A ransomware attack took down the UK’s National Health Service in 2017. This attack was a wake-up call to healthcare organizations around the world. As COVID-19 cases stretched and continue to stretch hospital capacity to the limit, we have a constant reminder of how critical our healthcare infrastructure is. How large is the cybersecurity threat to healthcare and how are healthcare administrators responding?
The World Economic Forum reported in November 2021 that over 10 million records have been stolen, of every type, including social security numbers, patient medical records, financial data, HIV test results and private details of medical donors. On average 155,000 records are breached during an attack on a healthcare provider and the number can be far higher, with some incidents reporting the breach of over 3 million records.
The U.S. boasts an average of 10-15 networked medical devices per hospital bed meaning large healthcare organizations face the herculean task of securing tens of thousands of medical devices. Health care information is far more lucrative than credit card information. Criminals can garner anywhere from $10 to $1000 per stolen medical record depending on their completeness. There are many vulnerable places to attack and strong financial incentives to try.
It isn’t always about the dollars. Imagine being in an ambulance that is diverted because a cyberattack has caused chaos at the local emergency department. This is not a hypothetical situation. Fifteen percent of ransomware attacks led to patients being redirected to other facilities and 20% caused appointment cancellations with some services being disrupted for months.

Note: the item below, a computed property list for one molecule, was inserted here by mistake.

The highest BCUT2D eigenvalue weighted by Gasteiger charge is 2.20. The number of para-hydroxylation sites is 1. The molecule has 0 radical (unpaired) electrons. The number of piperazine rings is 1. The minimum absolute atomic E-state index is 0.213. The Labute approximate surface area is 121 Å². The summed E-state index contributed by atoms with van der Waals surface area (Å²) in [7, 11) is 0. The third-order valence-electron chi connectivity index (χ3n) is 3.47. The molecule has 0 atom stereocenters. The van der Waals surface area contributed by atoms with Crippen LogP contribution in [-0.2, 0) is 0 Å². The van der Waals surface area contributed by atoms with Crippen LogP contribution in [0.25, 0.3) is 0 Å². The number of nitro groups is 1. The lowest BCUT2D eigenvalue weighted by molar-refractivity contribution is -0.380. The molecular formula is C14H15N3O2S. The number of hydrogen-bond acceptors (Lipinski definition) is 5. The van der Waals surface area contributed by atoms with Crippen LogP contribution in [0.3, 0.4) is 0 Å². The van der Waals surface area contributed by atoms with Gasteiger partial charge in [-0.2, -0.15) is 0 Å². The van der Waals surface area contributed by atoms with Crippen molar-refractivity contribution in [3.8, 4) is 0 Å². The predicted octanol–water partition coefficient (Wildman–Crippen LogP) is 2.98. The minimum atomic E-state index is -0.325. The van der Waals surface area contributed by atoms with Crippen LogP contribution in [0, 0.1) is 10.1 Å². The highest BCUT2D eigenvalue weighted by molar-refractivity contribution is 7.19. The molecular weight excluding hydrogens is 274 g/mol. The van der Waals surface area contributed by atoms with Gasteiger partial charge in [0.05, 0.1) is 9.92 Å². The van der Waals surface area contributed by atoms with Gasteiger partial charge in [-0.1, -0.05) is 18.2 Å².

What To Do?
There is a general consensus that these attacks or too big and too impactful for individual organizations to solve alone. The World Economic Forum feels governments must take proactive steps to protect the cybersecurity threat to healthcare. Improving the capacity of national law enforcement to act in the event of extraterritorial cases holds more ransomware criminals responsible. The international cooperation of governments in both the investigation and prosecution of these criminals is critical.
Cybersecurity spending for the individual healthcare administrator can be hard to justify when they are faced with other competing priorities. The growth of remote care during the pandemic and remote work has created even more vulnerable potential targets for hackers. Simple phishing emails are handled with a live scan technology on the URL that can be blocked if it has been previously determined to be malicious. Healthcare organizations are using lunch-and-learns to train their staff on how to set up their social media privacy controls appropriately. Another firm sends out a weekly newsletter that explains what is happening in the world of ransomware. They find their vice presidents have an appetite to understand the cybersecurity threat to healthcare, and, as a result, become more concerned about it.
Joey Johnson, Premise Health CISO, said in a recent WSJ article, “Even if my CFO said, ‘Here’s $50 million. Go hire all the people you want,’ it’s very challenging to get those qualified people. So you kind of have a really difficult, perfect-storm situation where existing resources are more stressed out, the threat level is increasing, and it’s hard to resource the problem away.”